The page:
Why Fantasy?

gardens

I grew up in the land of Eden, I swear, which I could not possibly appreciate until it was too late grazing-dairy-cattleto come back. I grew up on what was for its time, a large dairy farm, with a big pond, a huge woods and the third best creamchickens-in-apricot-orchards-permaculture producing dairy herd in the state. We also had sheep and occasional hogs. We had milk, home-made butter and cottage cheese out the ears. We butchered. We dressed chickens

Traditional-Orchards-Blos-001

and made cider. We had a five acre apple orchard in its prime, put up every bit of our own produce from our garden and had irises and peonies, gladiolas

IMG_0110

and snapdragons growing everywhere. We had no pesticides yet. Barn swallows swooped after flies, herons nested by the pond and every species of bird imaginable filled the air with their calls on a June day.

Hartwood-Farm-pond

 

Mom and Dad were positively crazy about each other. They got giddy and sang as they worked herbGardentogether. The neighbors were like extended family and everyone, I mean everyone got along. We went to the church down the road and we would go to each other’s houses and have square July-6-8-040dances and big sings. Both sets of my grandparents were alive and well in their eighties, and the neighborhood was brimming with people born well before rosegardenthe twentieth century. I got taken to a lot of funerals, but I spent a lot of afternoons after Sunday dinner, rolling around on the floor, listening to old folksimages (3) tell about their parents breaking the first prairie sod with oxen or about what happened to them during the Civil War.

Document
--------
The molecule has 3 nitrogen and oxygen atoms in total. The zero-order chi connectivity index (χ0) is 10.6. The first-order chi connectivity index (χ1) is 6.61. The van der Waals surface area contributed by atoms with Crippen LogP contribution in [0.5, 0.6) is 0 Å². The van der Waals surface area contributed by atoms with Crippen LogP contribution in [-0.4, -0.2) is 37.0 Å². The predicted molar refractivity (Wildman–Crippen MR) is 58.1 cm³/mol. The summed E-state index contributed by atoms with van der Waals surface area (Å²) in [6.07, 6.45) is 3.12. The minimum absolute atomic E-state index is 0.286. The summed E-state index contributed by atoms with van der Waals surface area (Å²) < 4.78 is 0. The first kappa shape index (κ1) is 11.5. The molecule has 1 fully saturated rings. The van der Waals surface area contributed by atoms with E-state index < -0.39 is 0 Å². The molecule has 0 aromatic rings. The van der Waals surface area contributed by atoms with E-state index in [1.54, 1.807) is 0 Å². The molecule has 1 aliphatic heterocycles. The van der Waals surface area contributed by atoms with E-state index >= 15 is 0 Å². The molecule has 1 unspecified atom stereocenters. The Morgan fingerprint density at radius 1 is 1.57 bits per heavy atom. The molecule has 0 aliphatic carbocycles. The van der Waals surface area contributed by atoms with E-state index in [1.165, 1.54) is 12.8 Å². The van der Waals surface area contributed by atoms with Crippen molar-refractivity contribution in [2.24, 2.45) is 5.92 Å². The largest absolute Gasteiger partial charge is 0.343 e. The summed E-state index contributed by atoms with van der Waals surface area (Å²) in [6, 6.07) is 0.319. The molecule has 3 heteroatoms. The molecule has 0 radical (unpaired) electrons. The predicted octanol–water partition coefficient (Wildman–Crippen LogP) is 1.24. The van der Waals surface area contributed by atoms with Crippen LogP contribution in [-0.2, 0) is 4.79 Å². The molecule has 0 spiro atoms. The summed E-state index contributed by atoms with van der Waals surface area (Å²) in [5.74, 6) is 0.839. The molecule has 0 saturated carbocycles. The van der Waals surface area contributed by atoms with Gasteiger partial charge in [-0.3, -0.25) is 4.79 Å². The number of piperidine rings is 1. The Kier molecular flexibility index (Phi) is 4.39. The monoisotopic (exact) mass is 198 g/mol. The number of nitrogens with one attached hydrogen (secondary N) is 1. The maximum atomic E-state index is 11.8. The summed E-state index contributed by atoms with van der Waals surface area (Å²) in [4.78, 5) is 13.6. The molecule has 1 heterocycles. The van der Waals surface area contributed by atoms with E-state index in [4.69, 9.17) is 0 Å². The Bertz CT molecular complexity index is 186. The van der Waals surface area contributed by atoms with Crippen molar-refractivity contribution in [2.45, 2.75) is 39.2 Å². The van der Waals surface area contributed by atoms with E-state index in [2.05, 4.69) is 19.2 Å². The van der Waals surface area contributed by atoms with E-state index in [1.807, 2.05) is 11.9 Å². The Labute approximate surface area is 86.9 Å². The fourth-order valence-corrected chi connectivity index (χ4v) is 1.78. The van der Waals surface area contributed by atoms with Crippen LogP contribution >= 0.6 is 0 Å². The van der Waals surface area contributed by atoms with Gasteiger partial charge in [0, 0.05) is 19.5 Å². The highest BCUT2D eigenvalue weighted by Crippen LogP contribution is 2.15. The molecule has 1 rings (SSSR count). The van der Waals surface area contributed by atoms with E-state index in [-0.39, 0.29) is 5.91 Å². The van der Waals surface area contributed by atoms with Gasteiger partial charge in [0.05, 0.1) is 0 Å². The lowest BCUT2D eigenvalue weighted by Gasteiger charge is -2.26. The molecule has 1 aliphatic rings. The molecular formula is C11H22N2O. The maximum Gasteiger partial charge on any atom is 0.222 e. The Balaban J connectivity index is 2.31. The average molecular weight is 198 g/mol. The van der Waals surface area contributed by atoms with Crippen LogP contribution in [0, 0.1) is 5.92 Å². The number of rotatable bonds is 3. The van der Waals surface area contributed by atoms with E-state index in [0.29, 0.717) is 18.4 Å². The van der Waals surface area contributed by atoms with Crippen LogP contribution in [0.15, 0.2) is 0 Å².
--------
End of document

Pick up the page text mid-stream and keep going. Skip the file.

mckenzie_jersey_cowsSuddenly I found myself in college. I was going to come back home and farm, but Dad got Alzheimer’s and sold most of the farm before anyone was awake enough to stop him.

Carol and I went west and taught on the reservations. Some of Leaping Lamb Farm gardensthat was pretty rough, but I always reckoned we could manage to get through it, since I knew 1340897947_a76bcd560e5dthat sooner or later we were coming home to what was left of the farm.

The day came. I knew that the family were all gone before we ever started home. I knew that nobody waved anymore. I wasn’t surprised that everyone I knew had moved away, either. After all, we had to go west, ourselves. Due to the massive pesticide use with no-till farming, I didn’t Farm_Pond_With_Egret_fsimages (2)expect many birds. There has not been a single whip-poor-will call since we returned. And a thief took every last one of the tools which I grew up watching my family use to work the land.

My grandma said: “Time is a river. You can’t stick your foot into the same water twice.”images

medieval-fighterI don’t care. There still has to be an Eden to go back to. One’s mind has to be able to escape to some place enchanted. There has to be one good place. Carol opened a door. She invented the land of Niarg. And we’ve been visiting there ever since.

tumblr_maxpysILgO1rbqpjlo1_1280

       

 Tom Phipps

Elven Trees of the Maidenhair Woods

The Maidenhair Woods of the Eternal Mountains of the Eastern Continent has the following indigenous tree and fern species of essential importance to the Gwaelic Elves who still live there (Stone Heart and Elf Killers) and to the Jutish Elves who fled to the Northern Continent with starts of each of them one thousand years ago

 blue maidenhair Ginkgo cyanophyllum R. is a twenty to sixty foot tall broad leaved